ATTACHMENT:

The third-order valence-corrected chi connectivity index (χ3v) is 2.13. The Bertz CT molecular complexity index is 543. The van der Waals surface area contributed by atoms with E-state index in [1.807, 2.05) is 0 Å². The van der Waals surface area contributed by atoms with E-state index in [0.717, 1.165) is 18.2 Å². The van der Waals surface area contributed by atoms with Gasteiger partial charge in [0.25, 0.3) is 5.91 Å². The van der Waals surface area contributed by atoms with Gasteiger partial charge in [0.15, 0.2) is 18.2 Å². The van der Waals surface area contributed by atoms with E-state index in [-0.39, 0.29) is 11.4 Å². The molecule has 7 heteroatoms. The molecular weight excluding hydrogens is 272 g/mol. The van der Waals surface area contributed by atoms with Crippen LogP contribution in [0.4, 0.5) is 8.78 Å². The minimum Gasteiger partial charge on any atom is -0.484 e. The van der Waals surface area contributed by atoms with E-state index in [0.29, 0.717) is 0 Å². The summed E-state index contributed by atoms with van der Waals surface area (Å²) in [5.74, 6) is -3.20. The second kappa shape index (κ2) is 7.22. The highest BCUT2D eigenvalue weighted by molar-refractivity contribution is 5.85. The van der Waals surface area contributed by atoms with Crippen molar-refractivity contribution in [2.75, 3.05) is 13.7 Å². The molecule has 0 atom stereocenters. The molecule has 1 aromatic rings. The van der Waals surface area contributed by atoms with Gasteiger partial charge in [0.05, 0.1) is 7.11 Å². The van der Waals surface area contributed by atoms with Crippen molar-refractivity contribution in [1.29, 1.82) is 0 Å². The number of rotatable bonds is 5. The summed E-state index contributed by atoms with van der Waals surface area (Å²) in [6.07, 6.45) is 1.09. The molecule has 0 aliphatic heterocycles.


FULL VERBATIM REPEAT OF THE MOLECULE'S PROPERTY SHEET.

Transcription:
The third-order valence-corrected chi connectivity index (χ3v) is 2.13. The Bertz CT molecular complexity index is 543. The van der Waals surface area contributed by atoms with E-state index in [1.807, 2.05) is 0 Å². The van der Waals surface area contributed by atoms with E-state index in [0.717, 1.165) is 18.2 Å². The van der Waals surface area contributed by atoms with Gasteiger partial charge in [0.25, 0.3) is 5.91 Å². The van der Waals surface area contributed by atoms with Gasteiger partial charge in [0.15, 0.2) is 18.2 Å². The van der Waals surface area contributed by atoms with E-state index in [-0.39, 0.29) is 11.4 Å². The molecule has 7 heteroatoms. The molecular weight excluding hydrogens is 272 g/mol. The van der Waals surface area contributed by atoms with Crippen LogP contribution in [0.4, 0.5) is 8.78 Å². The minimum Gasteiger partial charge on any atom is -0.484 e. The van der Waals surface area contributed by atoms with E-state index in [0.29, 0.717) is 0 Å². The summed E-state index contributed by atoms with van der Waals surface area (Å²) in [5.74, 6) is -3.20. The second kappa shape index (κ2) is 7.22. The highest BCUT2D eigenvalue weighted by molar-refractivity contribution is 5.85. The van der Waals surface area contributed by atoms with Crippen molar-refractivity contribution in [2.75, 3.05) is 13.7 Å². The molecule has 0 atom stereocenters. The molecule has 1 aromatic rings. The van der Waals surface area contributed by atoms with Gasteiger partial charge in [0.05, 0.1) is 7.11 Å². The van der Waals surface area contributed by atoms with Crippen molar-refractivity contribution in [1.29, 1.82) is 0 Å². The number of rotatable bonds is 5. The summed E-state index contributed by atoms with van der Waals surface area (Å²) in [6.07, 6.45) is 1.09. The molecule has 0 aliphatic heterocycles.